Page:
Processed meats like hot dogs contain high levels of sodium and fat, which aren't great at any age. However, hot dogs have also been liked to higher risks of stomach cancer, diabetes, and heart disease--three conditions that already disproportionately affect people over 40.
If you're trying to be healthy, sugar-free candy sounds like a safe way to satisfy your sweet tooth, right? Unfortunately, you may want to think again. To compensate for the lack of sugar in sugar-free products, manufacturers often include extra fat to make them tastier. Additionally, artificial sweeteners can cause digestion problems in some people.
High-temperature cooking methods, like deep frying chicken, can create cancer-causing carcinogens in the finished product.
Although it may be convenient, canned soup is generally packed with lots of excess sodium. And studies have shown that older people have a harder time filtering out all that extra salt. Sodium levels that are elevated for long periods of time can lead to heart problems and osteoporosis.
High-sugar sweets like cookies spell bad news for healthy, wrinkle-free skin. The sugar found in them can lead to a process called glycation, which increases the rate at which our skin ages.
For those with a gluten allergy, avoiding it may be a necessity. But if you can stomach traditional bread, it's a better choice than gluten-free varieties. The fiber found in regular bread helps promote digestive and colon health--two things that become increasingly important as we age.
Coffee Ice Cream
It might be a tasty after-dinner snack, but the caffeine found in coffee ice cream can actually disrupt your sleep schedule. As we age, falling and staying asleep becomes naturally more difficult, so we definitely don't need any extra help from unnecessary caffeine.
For high-performance athletes, sports drinks are a necessity to keep them hydrated and keep their electrolytes in balance. For the rest of us, they're mostly a source of empty calories from sugar. And since excess sugar can speed up the signs of aging, it's best to avoid it when possible.
In some ways, margarine is healthier than butter, but it's also a source of hydrogenated oil and trans fat--two things that increase your risk for high cholesterol and other heart problems. Since these issues crop up more frequently as we age, it's a safer bet to avoid margarine.
Doughnuts contain all the things we should be avoiding after 40--extra sugar, white flour, and trans fats. In combination, these three can lead to problems like diabetes and heart disease.
Pasta and other carb-heavy foods have a high glycemic index--which means they cause our blood sugar to spike quickly. For those dealing with diabetes, this can spell real trouble. However, a blood sugar spike can also damage your skin and increase the visible signs of aging.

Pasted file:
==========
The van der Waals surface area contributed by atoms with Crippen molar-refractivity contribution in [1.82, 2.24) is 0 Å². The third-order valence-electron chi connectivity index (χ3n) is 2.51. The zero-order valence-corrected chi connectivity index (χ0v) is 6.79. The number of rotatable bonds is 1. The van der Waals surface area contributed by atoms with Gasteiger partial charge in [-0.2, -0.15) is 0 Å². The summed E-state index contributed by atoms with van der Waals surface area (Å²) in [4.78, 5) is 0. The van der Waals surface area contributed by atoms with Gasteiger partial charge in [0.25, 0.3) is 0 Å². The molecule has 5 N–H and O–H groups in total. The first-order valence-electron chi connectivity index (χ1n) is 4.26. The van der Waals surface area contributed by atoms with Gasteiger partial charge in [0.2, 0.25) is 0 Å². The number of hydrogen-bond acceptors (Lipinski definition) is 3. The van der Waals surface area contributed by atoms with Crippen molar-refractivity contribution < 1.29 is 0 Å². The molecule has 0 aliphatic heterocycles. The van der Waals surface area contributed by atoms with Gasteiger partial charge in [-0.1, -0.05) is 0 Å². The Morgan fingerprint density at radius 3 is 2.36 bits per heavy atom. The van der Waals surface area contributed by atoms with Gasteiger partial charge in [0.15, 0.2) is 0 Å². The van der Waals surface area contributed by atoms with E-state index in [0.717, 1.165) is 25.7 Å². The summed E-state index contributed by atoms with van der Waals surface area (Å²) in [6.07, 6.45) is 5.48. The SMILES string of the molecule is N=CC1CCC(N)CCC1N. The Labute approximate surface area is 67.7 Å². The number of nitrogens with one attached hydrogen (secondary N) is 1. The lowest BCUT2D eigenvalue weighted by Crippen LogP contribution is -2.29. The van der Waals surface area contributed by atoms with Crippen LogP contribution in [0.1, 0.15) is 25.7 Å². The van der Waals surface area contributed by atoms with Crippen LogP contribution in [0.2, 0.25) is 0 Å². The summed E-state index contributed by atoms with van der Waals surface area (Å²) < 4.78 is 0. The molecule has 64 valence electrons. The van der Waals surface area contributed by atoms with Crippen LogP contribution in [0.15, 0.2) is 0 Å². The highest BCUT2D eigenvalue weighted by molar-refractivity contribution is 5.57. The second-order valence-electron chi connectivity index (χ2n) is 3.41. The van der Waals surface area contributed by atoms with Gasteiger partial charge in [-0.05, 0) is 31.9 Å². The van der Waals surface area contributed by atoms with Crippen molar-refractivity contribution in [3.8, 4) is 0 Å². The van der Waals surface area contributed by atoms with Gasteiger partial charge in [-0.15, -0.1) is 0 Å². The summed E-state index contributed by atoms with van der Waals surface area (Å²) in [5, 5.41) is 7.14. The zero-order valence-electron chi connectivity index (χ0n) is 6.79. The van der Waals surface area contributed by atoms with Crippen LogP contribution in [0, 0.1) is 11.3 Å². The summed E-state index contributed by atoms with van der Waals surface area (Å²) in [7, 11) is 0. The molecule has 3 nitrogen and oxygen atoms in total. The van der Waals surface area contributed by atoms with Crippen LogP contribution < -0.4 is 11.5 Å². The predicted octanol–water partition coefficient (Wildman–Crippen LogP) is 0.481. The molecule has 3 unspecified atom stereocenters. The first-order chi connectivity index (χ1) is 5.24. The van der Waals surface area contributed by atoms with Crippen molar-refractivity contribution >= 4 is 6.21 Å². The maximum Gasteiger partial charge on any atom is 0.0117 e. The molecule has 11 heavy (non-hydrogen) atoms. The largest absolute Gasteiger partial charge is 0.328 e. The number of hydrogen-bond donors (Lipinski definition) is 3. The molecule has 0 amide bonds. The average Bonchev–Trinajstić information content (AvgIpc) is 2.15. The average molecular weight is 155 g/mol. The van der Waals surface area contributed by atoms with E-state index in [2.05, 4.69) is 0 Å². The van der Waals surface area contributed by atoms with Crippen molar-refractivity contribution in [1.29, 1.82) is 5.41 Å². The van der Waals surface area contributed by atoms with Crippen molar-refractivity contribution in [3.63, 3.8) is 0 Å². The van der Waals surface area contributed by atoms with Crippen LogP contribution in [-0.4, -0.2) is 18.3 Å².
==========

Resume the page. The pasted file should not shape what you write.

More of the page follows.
For some, spicy foods add a fun, culinary kick, but after 40, spicy things like hot sauce can create problems. In addition to high levels of sodium, hot sauce may also exacerbate hot flashes caused by menopause.
Almond milk has become a trendy (but delicious) alternative to traditional cow's milk, but for aging women, it could pose a problem. When you drink almond milk, you're not getting any of the calcium you would recieve from regular milk--and this can spell trouble in the form of osteoporosis.
Grilled hamburgers may taste great, but they're another food that can lead to even more wrinkles. The grilling process creates compounds that promote glycation in the skin, which can create wrinkles and a dull complexion.
Strangely enough, iced coffee is worse for folks over 40 than regular coffee--all because we typically drink it through a straw. The repetitive facial movements it takes to put your lips around a straw can actually increase the appearance of fine lines and wrinkles around your mouth.
Powdered Peanut Butter
Powdered peanut butter might sound like a healthy swap--you're getting rid of a lot of oil, after all. But peanut butter is a food that contains saturated or "healthy" fat, and when you don't get enough of it, your skin health can suffer.
Egg whites may have fewer calories and less cholesterol than whole eggs, but when you skip out on egg yolks, you're missing its most important nutrient--vitamin B12. Because our bodies become worse at absorbing B12 as we age, it's important to get it wherever you can find it.
Cottage cheese is low-fat, but it is absurdly high in sodium--with over 800 mg in one serving. As we age, sodium like this can lead to all sorts of circulatory and heart problems.